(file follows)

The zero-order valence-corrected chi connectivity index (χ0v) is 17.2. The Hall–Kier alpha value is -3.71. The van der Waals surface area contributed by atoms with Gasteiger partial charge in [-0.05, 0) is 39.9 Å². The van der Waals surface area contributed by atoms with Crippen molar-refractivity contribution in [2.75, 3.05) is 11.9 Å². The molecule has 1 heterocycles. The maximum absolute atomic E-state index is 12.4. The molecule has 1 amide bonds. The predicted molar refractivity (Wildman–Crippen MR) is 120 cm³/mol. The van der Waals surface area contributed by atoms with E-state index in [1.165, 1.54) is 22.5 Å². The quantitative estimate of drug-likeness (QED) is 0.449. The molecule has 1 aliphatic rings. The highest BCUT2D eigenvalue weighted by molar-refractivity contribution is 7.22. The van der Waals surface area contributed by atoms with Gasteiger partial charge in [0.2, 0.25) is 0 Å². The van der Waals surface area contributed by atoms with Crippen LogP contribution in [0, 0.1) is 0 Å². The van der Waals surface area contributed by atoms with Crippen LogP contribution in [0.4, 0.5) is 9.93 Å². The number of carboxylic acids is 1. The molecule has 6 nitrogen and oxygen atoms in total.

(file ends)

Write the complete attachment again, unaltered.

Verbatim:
The zero-order valence-corrected chi connectivity index (χ0v) is 17.2. The Hall–Kier alpha value is -3.71. The van der Waals surface area contributed by atoms with Gasteiger partial charge in [-0.05, 0) is 39.9 Å². The van der Waals surface area contributed by atoms with Crippen molar-refractivity contribution in [2.75, 3.05) is 11.9 Å². The molecule has 1 heterocycles. The maximum absolute atomic E-state index is 12.4. The molecule has 1 amide bonds. The predicted molar refractivity (Wildman–Crippen MR) is 120 cm³/mol. The van der Waals surface area contributed by atoms with E-state index in [1.165, 1.54) is 22.5 Å². The quantitative estimate of drug-likeness (QED) is 0.449. The molecule has 1 aliphatic rings. The highest BCUT2D eigenvalue weighted by molar-refractivity contribution is 7.22. The van der Waals surface area contributed by atoms with Gasteiger partial charge in [0.2, 0.25) is 0 Å². The van der Waals surface area contributed by atoms with Crippen LogP contribution in [0, 0.1) is 0 Å². The van der Waals surface area contributed by atoms with Crippen LogP contribution in [0.4, 0.5) is 9.93 Å². The number of carboxylic acids is 1. The molecule has 6 nitrogen and oxygen atoms in total.